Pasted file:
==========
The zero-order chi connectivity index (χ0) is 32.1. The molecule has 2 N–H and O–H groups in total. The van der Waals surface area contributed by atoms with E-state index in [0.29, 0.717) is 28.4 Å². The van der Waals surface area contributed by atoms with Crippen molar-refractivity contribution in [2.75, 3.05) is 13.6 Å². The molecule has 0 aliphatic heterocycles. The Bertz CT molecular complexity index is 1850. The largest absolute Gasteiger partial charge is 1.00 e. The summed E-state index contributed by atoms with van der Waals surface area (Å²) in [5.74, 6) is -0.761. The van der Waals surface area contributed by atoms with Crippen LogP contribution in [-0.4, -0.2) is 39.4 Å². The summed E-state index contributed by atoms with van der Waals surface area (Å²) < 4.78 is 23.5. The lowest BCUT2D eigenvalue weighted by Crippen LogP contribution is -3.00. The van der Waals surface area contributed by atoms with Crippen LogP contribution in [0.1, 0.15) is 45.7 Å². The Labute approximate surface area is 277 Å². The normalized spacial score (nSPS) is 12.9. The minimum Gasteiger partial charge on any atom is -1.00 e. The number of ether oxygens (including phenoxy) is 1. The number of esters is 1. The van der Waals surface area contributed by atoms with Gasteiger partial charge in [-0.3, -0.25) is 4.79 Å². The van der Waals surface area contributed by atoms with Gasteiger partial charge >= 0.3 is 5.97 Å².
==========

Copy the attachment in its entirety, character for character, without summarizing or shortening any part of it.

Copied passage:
The zero-order chi connectivity index (χ0) is 32.1. The molecule has 2 N–H and O–H groups in total. The van der Waals surface area contributed by atoms with E-state index in [0.29, 0.717) is 28.4 Å². The van der Waals surface area contributed by atoms with Crippen molar-refractivity contribution in [2.75, 3.05) is 13.6 Å². The molecule has 0 aliphatic heterocycles. The Bertz CT molecular complexity index is 1850. The largest absolute Gasteiger partial charge is 1.00 e. The summed E-state index contributed by atoms with van der Waals surface area (Å²) in [5.74, 6) is -0.761. The van der Waals surface area contributed by atoms with Crippen LogP contribution in [-0.4, -0.2) is 39.4 Å². The summed E-state index contributed by atoms with van der Waals surface area (Å²) < 4.78 is 23.5. The lowest BCUT2D eigenvalue weighted by Crippen LogP contribution is -3.00. The van der Waals surface area contributed by atoms with Crippen LogP contribution in [0.1, 0.15) is 45.7 Å². The Labute approximate surface area is 277 Å². The normalized spacial score (nSPS) is 12.9. The minimum Gasteiger partial charge on any atom is -1.00 e. The number of ether oxygens (including phenoxy) is 1. The number of esters is 1. The van der Waals surface area contributed by atoms with Gasteiger partial charge in [-0.3, -0.25) is 4.79 Å². The van der Waals surface area contributed by atoms with Gasteiger partial charge >= 0.3 is 5.97 Å².